For this purpose, industries were classified in to male dominated and female dominated industries. Data were collected from a sample of 120 (60 male and 60 female) managers. Results indicated that in male dominated industry, male and female leaders did not differ. However in female dominated industry, female leaders were showing ore interpersonally oriented aspects of leadership than male leaders. Stately (2008) explored the impact of gender on leadership styles. Data were collected from a sample of 115 supervisors (81 male and 34 female) employed by different organizations using SIBS (Supervisory Behavior Description Questionnaire).

Findings were partially consistent with earlier studies. Results revealed that female leaders were adopting more consideration oriented leadership styles and male leaders were adopting the combination of both consideration and initiating structure oriented aspects of leadership. Bass, Pavilion and Atwater (1996) examined the gender differences in leader behavior in three diverse samples. Data were collected through ML (Multiracial Leadership Questionnaire) and ratings were obtained from subordinates.

Sample consisted of 229 leaders (79 female and 150 male) rated by 877 subordinates, and in sample II 96 supervisors were rated by 271 subordinates, and in Sample Ill 289 supervisors were rated by 913 subordinates. Overall results showed that female leaders were rated more on certain dimensions (i. E. Charisma and individualized consideration) of transformational leadership than male leaders UT effect sizes were generally small. Another study conducted by Careless (1998) to determine the gender differences in transformational leadership.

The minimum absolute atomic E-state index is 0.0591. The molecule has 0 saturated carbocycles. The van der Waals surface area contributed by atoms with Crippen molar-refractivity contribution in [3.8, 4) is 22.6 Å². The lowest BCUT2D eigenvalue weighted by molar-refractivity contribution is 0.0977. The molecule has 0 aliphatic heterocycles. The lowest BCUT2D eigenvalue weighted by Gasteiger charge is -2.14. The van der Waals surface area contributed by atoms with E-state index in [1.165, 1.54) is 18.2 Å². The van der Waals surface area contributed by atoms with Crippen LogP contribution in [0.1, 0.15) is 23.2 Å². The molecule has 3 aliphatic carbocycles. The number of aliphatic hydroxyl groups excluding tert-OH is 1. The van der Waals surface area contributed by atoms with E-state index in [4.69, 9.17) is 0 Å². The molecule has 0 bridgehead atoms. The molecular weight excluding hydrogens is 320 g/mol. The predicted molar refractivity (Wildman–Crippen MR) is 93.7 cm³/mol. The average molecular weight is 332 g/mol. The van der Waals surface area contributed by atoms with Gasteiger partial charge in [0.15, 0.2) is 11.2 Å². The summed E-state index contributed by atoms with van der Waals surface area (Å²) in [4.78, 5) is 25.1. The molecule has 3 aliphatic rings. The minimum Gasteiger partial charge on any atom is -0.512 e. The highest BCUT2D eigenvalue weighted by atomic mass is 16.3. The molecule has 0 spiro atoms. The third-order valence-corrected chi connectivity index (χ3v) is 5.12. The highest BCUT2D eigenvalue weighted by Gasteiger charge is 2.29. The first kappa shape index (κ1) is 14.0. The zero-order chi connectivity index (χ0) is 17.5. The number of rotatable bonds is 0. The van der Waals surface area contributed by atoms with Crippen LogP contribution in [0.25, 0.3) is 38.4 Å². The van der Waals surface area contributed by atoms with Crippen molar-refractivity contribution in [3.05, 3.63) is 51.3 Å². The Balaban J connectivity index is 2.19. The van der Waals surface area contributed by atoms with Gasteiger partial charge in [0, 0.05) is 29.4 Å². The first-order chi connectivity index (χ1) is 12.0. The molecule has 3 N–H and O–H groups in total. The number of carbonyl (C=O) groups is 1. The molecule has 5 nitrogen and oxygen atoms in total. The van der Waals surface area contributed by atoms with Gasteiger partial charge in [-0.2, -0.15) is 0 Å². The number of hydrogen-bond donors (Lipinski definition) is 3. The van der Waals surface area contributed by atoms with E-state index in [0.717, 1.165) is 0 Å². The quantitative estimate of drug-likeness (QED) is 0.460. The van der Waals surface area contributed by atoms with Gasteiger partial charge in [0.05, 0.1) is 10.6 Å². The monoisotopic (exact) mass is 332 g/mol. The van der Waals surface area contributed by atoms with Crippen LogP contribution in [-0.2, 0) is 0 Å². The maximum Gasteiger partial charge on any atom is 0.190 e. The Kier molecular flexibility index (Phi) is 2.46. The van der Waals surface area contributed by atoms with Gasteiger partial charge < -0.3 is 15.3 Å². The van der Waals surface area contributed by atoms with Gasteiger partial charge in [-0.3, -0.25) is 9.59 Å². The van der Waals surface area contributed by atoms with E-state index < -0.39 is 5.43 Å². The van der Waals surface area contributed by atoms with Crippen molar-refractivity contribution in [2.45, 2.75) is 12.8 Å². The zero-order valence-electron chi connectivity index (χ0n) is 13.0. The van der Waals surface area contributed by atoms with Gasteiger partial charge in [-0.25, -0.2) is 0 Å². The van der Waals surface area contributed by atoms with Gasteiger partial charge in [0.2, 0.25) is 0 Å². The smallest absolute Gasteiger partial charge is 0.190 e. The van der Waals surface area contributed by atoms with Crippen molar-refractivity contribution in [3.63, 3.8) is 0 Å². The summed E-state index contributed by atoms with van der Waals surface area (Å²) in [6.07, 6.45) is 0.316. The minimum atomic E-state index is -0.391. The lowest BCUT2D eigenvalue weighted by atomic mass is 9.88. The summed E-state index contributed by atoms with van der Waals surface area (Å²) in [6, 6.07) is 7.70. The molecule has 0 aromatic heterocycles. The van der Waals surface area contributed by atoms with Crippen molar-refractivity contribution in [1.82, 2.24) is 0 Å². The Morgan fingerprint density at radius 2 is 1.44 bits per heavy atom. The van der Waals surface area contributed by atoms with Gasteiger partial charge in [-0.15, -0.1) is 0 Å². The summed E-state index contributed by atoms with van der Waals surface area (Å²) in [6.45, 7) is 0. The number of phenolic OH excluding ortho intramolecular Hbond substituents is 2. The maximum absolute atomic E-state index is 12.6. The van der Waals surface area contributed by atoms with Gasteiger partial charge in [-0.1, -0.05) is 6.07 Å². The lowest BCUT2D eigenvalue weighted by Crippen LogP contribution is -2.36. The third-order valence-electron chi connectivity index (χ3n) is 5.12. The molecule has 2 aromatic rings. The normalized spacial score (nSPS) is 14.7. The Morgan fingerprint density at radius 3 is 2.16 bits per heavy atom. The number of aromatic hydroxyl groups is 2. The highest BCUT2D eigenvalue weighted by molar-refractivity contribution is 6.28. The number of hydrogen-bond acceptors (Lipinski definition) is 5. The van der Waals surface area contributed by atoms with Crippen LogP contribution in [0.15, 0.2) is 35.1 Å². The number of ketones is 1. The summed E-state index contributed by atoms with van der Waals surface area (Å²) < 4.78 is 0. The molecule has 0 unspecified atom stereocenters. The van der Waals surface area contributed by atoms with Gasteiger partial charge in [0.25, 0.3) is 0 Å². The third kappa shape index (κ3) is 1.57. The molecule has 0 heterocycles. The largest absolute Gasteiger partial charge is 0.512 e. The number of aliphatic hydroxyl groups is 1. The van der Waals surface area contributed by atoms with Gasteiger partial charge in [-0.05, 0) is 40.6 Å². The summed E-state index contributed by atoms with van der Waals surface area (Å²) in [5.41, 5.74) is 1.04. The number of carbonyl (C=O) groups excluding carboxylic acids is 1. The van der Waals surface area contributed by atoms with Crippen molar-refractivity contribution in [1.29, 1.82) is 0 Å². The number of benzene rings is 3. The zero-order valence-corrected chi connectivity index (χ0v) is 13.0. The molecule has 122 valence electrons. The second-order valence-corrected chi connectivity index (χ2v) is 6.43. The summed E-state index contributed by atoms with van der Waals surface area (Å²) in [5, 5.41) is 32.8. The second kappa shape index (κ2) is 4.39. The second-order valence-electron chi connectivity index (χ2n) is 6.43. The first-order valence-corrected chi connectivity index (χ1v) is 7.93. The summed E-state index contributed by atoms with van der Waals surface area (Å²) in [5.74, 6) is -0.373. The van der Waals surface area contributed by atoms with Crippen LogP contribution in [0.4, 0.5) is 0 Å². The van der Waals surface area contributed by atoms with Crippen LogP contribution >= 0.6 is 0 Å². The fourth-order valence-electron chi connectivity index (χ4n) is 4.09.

Data were collected through ML from a sample of 345 (239 male and 129 female) branch managers employed by an international bank, and ratings were obtained through different source: subordinates ratings, self ratings, and superior ratings. Results obtained were consistent with earlier studies. In the light of above discussion, the present study focuses on the following hypothesis: HI: Male and female employees significantly differ in their perception about their leaders’ adhering characteristics. The next sub section is dedicated to gender’s impact on need for leadership among followers. 1. INFLUENCE OF GENDER ON NEED FOR LEADERSHIP OF SUBORDINATES Need for leadership is defined as ‘the extent to which employees wishes the leader to facilitate the path towards individual, group, and organizational outcomes” (De Varies, 1997, p. 122). De Varies (1997) explored the difference in need for leadership of male and female employees from a sample of 578. Results showed that female employees have strong need for leadership than male employees. Therefore, on he basis of above results, the present study will test the following hypothesis: H2O: Male and female employees significantly differ in their need for leadership.